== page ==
Just before the flamme rouge, Silin caught Gesink and Elissonde and he even went to the front to set the pace. However, it was Gesink who launched a long sprint with less than 300m to go and as he just kept going, he gradually made his two companions crack. Silin was the first to surrender and when Elissonde also gave up, Gesink could sit up to celebrate his win.

 

Bennett made it two LottoNL-Jumbo riders in the top 4 before Yates sprinted to the line for fifth place. The other GC winners were Talansky, Chaves and König who gained around 30 seconds on the Quintana and Froome. The Colombian made one final attempt by launching a strong sprint but the pair crossed the line together to take 12th and 13th on the stage. Contador lost 20 seconds while Valverde dropped out of the top 10 with a loss of almost 10 minutes.

 

Quintana retained his 54-second advantage over Froome. He faces another very hard stage tomorrow on what will be a short and intense day in the Alps. After a flat start, the riders will tackle a category 3 and a category 2 climb before the stage ends at the top of the relatively gentle Formigal climb which averages 4.6% over 14.5km.

 

The queen stage

After yesterday’s relatively calm stage, things were exploded to explode in the queen stage which brought the riders over 196km from Urdax-Dantxarinea to the top of the Col d’Aubisque. After 50 flat kilometres, the riders hit the category 1 Col Inharpu and then the category 1 climbs of Col du Soude and Col du Marie-Blanque awaited before they got to the bottom of the final legendary mountain. It averaged 7.1% over 16.5km and was set to be the scene of a big GC battle.

 

 

All 170 riders who reached the finish yesterday were present when the peloton left Spain under a sunny and hot sky, and there were plenty of nervous faces as they rolled through the neutral zone and entered France. As soon as the flag was dropped, Omar Fraile (Dimension Data) attacked and after he briefly got a away alone, he was joined by a small group with the likes of Sergio Paulinho, Silvan Dillier, Tsgabu Grmay, Manuele Boaro, Riccardo Zoidl, Pavel Kochetkov, Luis Angel Mate, Luis Leon Sanchez, Pierre Rolland, Jose Joaquin Rojas and Damien Howson. Fraile and Sanchez surged clear but after four kilometres, it was all back together.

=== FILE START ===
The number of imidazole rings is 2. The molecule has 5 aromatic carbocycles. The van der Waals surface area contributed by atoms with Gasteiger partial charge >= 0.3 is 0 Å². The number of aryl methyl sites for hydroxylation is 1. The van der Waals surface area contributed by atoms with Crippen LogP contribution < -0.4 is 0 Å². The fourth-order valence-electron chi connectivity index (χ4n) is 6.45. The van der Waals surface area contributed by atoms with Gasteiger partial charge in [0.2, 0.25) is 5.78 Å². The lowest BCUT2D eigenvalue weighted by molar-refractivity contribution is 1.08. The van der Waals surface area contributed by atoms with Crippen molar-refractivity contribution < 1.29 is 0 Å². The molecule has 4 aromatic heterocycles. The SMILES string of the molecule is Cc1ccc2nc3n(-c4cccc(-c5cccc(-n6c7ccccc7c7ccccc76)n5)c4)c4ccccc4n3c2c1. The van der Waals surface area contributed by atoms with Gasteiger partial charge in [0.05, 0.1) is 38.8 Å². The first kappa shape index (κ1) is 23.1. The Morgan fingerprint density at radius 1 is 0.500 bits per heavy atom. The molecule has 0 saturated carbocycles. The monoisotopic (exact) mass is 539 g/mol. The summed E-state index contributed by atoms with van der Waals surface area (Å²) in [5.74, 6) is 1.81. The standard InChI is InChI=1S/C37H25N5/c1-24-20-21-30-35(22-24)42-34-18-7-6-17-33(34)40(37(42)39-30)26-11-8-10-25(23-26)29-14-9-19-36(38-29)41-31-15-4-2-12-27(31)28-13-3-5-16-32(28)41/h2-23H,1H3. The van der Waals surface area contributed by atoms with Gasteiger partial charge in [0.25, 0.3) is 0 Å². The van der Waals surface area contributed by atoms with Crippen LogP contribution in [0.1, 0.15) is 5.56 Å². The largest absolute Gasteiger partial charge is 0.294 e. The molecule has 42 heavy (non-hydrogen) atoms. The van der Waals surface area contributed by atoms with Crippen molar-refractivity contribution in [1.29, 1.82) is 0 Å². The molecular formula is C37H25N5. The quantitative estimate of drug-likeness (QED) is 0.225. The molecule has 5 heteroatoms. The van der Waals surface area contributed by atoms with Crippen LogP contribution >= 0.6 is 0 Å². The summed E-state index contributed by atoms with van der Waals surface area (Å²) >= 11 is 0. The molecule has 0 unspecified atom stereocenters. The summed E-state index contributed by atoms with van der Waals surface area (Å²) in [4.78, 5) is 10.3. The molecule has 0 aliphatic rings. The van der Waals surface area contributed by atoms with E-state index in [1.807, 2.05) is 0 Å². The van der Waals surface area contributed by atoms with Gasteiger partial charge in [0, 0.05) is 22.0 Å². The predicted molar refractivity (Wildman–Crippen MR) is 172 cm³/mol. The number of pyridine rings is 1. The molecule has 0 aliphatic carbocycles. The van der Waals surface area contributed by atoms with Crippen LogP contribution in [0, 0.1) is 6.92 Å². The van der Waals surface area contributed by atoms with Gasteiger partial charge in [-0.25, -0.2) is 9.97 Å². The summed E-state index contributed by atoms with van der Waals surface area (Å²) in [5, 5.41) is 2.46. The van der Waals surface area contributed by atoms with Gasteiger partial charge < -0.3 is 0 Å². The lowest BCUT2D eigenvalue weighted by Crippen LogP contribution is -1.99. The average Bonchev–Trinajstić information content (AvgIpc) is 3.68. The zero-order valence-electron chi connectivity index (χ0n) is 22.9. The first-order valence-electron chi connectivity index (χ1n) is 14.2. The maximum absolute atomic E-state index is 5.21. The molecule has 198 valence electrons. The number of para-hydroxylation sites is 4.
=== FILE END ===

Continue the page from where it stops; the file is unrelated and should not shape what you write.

An aggressive start

Odd Christian Eiking (FDJ) was the next to try and after he was brought back, he latched onto the wheel of Magnus Cort (Orica-BikeExchange) when the Dane attacked. Luis Angel Mate (Cofidis) tried to join the pair but he never made the junction.

 

Eiking and Cort dug deep to create a solid advantage before Jens Keukeleire (Orica-BikeExchange) and Davide Villella (Cannondale) gave chase.  Jacques van Rensburg (Dimension Data) joined the pair and then the trio caught the leaders, making it a front quintet. Further back, a chase group with Pierre Rolland (Cannondale), Romain Hardy (Cofidis), Larry Warbasse, Simon Plleaud (IAM), Pello Bilbao (Caja Rural) and Quentin Juaregui (Ag2r) was formed.

 

41 riders get clear

After 15km of aggression, the two front groups merged but at the same time, a very big group latched onto the back and suddenly more than 20 riders had gathered in front. Alexandre Geniez (FDJ) was keen on keeping the group going and suddenly they had an advantage of more than 20 seconds. This forced Sky on the defensive and they tried to shut the move down with Christian Knees, Salvatore Puccio and Michal Golas.  It was a dangerous group that included riders like Robert Gesink, Pierre Rolland, George Bennett, Jan Bakelants, Daniel Moreno, Mathias Frank, Ruben Fernandez, Moreno Moser and Kenny Elissonde and with Moreno being the best placed in GC, Movistar were in ideal situation, forcing the British team to work.